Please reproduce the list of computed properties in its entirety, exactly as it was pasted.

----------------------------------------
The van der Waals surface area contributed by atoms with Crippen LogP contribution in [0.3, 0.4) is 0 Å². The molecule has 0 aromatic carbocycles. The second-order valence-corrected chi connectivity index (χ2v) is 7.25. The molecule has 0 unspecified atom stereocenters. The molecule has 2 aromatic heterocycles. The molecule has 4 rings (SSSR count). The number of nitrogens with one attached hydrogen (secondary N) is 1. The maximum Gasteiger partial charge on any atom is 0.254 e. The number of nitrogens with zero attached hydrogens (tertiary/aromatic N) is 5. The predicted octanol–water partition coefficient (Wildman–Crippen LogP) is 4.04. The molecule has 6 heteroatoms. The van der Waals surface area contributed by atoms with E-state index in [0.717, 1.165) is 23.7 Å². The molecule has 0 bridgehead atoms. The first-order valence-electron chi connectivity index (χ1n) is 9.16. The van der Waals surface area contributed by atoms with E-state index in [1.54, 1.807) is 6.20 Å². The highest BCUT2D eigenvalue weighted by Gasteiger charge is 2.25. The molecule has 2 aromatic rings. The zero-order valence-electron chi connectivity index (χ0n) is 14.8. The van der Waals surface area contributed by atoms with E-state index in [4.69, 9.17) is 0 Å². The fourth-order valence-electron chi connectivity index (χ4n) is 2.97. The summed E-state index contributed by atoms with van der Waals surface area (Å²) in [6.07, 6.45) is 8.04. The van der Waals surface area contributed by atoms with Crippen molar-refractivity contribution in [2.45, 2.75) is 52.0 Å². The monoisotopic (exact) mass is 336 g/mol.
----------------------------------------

The van der Waals surface area contributed by atoms with Crippen LogP contribution in [0.3, 0.4) is 0 Å². The molecule has 0 aromatic carbocycles. The second-order valence-corrected chi connectivity index (χ2v) is 7.25. The molecule has 0 unspecified atom stereocenters. The molecule has 2 aromatic heterocycles. The molecule has 4 rings (SSSR count). The number of nitrogens with one attached hydrogen (secondary N) is 1. The maximum Gasteiger partial charge on any atom is 0.254 e. The number of nitrogens with zero attached hydrogens (tertiary/aromatic N) is 5. The predicted octanol–water partition coefficient (Wildman–Crippen LogP) is 4.04. The molecule has 6 heteroatoms. The van der Waals surface area contributed by atoms with E-state index in [0.717, 1.165) is 23.7 Å². The molecule has 0 bridgehead atoms. The first-order valence-electron chi connectivity index (χ1n) is 9.16. The van der Waals surface area contributed by atoms with E-state index in [1.54, 1.807) is 6.20 Å². The highest BCUT2D eigenvalue weighted by Gasteiger charge is 2.25. The molecule has 2 aromatic rings. The zero-order valence-electron chi connectivity index (χ0n) is 14.8. The van der Waals surface area contributed by atoms with E-state index in [4.69, 9.17) is 0 Å². The fourth-order valence-electron chi connectivity index (χ4n) is 2.97. The summed E-state index contributed by atoms with van der Waals surface area (Å²) in [6.07, 6.45) is 8.04. The van der Waals surface area contributed by atoms with Crippen molar-refractivity contribution in [2.45, 2.75) is 52.0 Å². The monoisotopic (exact) mass is 336 g/mol.